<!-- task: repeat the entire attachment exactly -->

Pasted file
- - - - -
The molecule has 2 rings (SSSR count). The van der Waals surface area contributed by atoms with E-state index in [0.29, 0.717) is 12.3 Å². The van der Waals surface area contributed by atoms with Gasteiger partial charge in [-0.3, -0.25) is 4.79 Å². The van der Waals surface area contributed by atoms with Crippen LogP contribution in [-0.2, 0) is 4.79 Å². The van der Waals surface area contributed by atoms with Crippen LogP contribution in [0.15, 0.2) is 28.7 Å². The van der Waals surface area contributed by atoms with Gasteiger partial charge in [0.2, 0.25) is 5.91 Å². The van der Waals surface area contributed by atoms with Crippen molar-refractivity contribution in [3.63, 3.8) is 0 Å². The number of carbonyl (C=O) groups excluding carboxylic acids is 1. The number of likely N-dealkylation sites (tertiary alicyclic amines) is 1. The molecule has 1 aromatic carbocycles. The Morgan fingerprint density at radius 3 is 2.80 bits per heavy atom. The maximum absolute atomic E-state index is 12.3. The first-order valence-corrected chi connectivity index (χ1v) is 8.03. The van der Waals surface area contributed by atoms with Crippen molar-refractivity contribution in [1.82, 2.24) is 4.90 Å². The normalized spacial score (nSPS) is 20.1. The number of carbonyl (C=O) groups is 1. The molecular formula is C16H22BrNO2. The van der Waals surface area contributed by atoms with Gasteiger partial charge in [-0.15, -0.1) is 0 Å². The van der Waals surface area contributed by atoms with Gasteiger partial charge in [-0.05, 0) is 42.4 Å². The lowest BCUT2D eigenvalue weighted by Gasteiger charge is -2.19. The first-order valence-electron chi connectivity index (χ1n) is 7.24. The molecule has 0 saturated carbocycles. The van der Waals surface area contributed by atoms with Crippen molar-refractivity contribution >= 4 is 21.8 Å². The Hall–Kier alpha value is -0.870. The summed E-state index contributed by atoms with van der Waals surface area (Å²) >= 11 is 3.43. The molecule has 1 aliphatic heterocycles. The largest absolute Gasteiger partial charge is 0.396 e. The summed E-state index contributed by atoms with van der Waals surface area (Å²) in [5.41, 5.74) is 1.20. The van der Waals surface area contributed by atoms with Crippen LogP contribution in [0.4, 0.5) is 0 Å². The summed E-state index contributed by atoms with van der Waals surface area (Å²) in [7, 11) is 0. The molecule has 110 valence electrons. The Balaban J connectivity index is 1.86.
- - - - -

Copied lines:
The molecule has 2 rings (SSSR count). The van der Waals surface area contributed by atoms with E-state index in [0.29, 0.717) is 12.3 Å². The van der Waals surface area contributed by atoms with Gasteiger partial charge in [-0.3, -0.25) is 4.79 Å². The van der Waals surface area contributed by atoms with Crippen LogP contribution in [-0.2, 0) is 4.79 Å². The van der Waals surface area contributed by atoms with Crippen LogP contribution in [0.15, 0.2) is 28.7 Å². The van der Waals surface area contributed by atoms with Gasteiger partial charge in [0.2, 0.25) is 5.91 Å². The van der Waals surface area contributed by atoms with Crippen molar-refractivity contribution in [3.63, 3.8) is 0 Å². The number of carbonyl (C=O) groups excluding carboxylic acids is 1. The number of likely N-dealkylation sites (tertiary alicyclic amines) is 1. The molecule has 1 aromatic carbocycles. The Morgan fingerprint density at radius 3 is 2.80 bits per heavy atom. The maximum absolute atomic E-state index is 12.3. The first-order valence-corrected chi connectivity index (χ1v) is 8.03. The van der Waals surface area contributed by atoms with Crippen molar-refractivity contribution in [1.82, 2.24) is 4.90 Å². The normalized spacial score (nSPS) is 20.1. The number of carbonyl (C=O) groups is 1. The molecular formula is C16H22BrNO2. The van der Waals surface area contributed by atoms with Gasteiger partial charge in [-0.15, -0.1) is 0 Å². The van der Waals surface area contributed by atoms with Gasteiger partial charge in [-0.05, 0) is 42.4 Å². The lowest BCUT2D eigenvalue weighted by Gasteiger charge is -2.19. The first-order valence-electron chi connectivity index (χ1n) is 7.24. The molecule has 0 saturated carbocycles. The van der Waals surface area contributed by atoms with Crippen molar-refractivity contribution >= 4 is 21.8 Å². The Hall–Kier alpha value is -0.870. The summed E-state index contributed by atoms with van der Waals surface area (Å²) >= 11 is 3.43. The molecule has 1 aliphatic heterocycles. The largest absolute Gasteiger partial charge is 0.396 e. The summed E-state index contributed by atoms with van der Waals surface area (Å²) in [5.41, 5.74) is 1.20. The van der Waals surface area contributed by atoms with Crippen LogP contribution in [0.4, 0.5) is 0 Å². The summed E-state index contributed by atoms with van der Waals surface area (Å²) in [7, 11) is 0. The molecule has 110 valence electrons. The Balaban J connectivity index is 1.86.